Buring finally achieved his dream at the age of 68 when he bought the Orange Grove Winery at Tanunda, in the Barossa Valley, which he re-named to Chateau Leonay. It became the label of Buring's flagship wine, combining intense fruit flavours with great elegance, and to this day is arguably Australia's pre-eminent Riesling.

Buring's influence in introducing Australia to table wine has been far reaching. His influence on the industry, ranging from technical advice to government reports, resulted in many improvements to Australian viticulture and viniculture. Acclaimed wine critic and judge, James Halliday, once described Leo Buring as, "the greatest maker of Rhine Riesling in Australia" and Australia's foremost producer of Rieslings over a 30-year period!"

Riesling expresses the nature of it's growing conditions like no other varietal. The combination of climate, soil, aspect and location all add up to create discernibly different characters in Rieslings from each region. For this reason, Leo Buring produces a Riesling from the Clare Valley and the Eden Valley. These wines share similar attributes, a clean fresh flavour and the ability to age, but possess very different characters.

The range of Clare Valley Riesling, Eden Valley Riesling and flagship Leonay, which is made from the best Riesling of the harvest, are all enjoyable while young and fresh but are known to age brilliantly. The wines age gracefully and acquire a great depth of toasty flavour while still retaining great freshness, and avoiding the kerosene -like character that hampers other aged Rieslings. Leo Buring makes Riesling and nothing but Riesling, one of the nation's great oenological treasures.

The Chain of
Ponds winery was established in 1985 on the outskirts of Gumeracha, approximately 4km from the original township
The Chain of Ponds initially described a creek which ran all the way from beyond Kersbrook to its confluence with the River Torrens near Prairie in the Adelaide Hills, South Australia. The area was dotted at regular intervals with small ponds, having no visible connection above the ground but never drying up even in the driest, hottest summers. Much of the chain of water holes known as the Chain of Ponds vanished under the waters of the Millbrook Reservoir in 1918. While vineyards have been part of the makeup of the area since colonisation, the Chain of Ponds Winery was the first major planting of any note in the northern area of the Adelaide Hills region.
 Chain Of Ponds

Philptown was the location and original name of the Chain of Ponds site and was named after the founding publican, Oliver Philp of the Morningstar Hotel. It was established around 1850. The township later changed its name to Chain of Ponds in 1864. It was initially a postal village, and played a stopover role in the difficult trek across the ranges. Of significant importance in the early days were its location, and the fact that it was used as a resting place. The roads were very poor indeed and travel through the area was extremely difficult, due to the hilly terrain and thick dense scrub.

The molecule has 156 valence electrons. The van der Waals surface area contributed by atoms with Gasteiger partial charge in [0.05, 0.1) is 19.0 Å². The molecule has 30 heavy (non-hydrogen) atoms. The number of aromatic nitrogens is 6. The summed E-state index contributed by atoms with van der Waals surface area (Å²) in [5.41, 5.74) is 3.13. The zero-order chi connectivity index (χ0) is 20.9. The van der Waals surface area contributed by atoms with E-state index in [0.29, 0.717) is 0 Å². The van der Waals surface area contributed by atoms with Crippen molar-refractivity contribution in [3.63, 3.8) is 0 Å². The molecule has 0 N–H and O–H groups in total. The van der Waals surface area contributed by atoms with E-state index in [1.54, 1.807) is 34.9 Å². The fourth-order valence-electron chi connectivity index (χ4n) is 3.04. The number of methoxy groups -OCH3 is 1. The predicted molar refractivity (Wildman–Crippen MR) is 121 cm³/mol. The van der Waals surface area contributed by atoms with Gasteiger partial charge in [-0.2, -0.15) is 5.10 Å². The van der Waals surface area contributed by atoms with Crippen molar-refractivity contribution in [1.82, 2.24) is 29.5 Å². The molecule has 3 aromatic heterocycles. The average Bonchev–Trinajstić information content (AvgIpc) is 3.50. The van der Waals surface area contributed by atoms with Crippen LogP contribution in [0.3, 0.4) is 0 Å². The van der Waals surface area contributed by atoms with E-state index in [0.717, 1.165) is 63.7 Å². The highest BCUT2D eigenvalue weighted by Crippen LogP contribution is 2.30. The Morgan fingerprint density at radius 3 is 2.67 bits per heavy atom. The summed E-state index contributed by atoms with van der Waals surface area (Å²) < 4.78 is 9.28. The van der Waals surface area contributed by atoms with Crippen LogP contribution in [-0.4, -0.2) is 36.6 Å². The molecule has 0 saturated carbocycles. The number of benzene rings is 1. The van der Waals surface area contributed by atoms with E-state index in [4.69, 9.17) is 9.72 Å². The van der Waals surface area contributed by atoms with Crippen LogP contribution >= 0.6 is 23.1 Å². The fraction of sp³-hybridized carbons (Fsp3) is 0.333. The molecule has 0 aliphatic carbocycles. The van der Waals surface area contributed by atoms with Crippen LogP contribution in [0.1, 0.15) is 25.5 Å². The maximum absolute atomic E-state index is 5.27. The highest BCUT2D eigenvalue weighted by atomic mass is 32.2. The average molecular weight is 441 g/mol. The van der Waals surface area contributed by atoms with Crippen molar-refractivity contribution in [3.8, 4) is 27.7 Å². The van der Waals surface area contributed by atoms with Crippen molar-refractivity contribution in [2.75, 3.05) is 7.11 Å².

The Adelaide to Mannum coach service from the mid 1850’s used the Hamlet as one of four changing stations through the Adelaide hills on their trek to Mannum. In 1866 the Local South Australian Gazetteer described the Chain of Ponds as “having a fine spring flowing through it. The stream being imbedded in water cresses, which grow all year round!” The neighbourhood was said to be celebrated for its vineyards and fruit trees.

Wine grapes were first planted in the Adelaide hills in the early 1840’s. Situated east of Adelaide, the long and narrow Adelaide Hills region runs through the southern Mt. Lofty ranges. The high altitude combines brilliantly with the favourable climate, to allow grapes to mature at a slower pace than other regions, giving the wines intense elegant flavours and characteristics.

One of the earliest wineries and vineyards in the area is mentioned in the Adelaide papers for sale as follows: 1865 — Swithen Farmer— Section 6131 "Chain of Ponds". Winemakers plant complete with several thousand gallons of wine, wine presses, fermenting vats, casks, large boilers. Wine vintages 1863-1865. 16 acres of vineyard.

Four thousand vines were initially planted, covering 9 varieties, consisting of 470 vines of each variety, which was further increased with an additional 150 acres planted in 1989. The first vintage being in 1988. The winery has more recently extended the vineyard boundaries to source fruit from a much broader area of the region, which has added further complexities and subtleties to the wines themselves. Chain of Ponds produces a wide range of products and varieties which are perfectly suited to this cool climate region. The white varietals include Sauvignon Blanc, Pinot Grigio, Semillon and Chardonnay. The reds include popular Australian varieties: Shiraz and Cabernet Sauvignon, as well as emerging and exciting varieties for the region: Pinot Noir, Sangiovese, Barbera and Nebbiolo.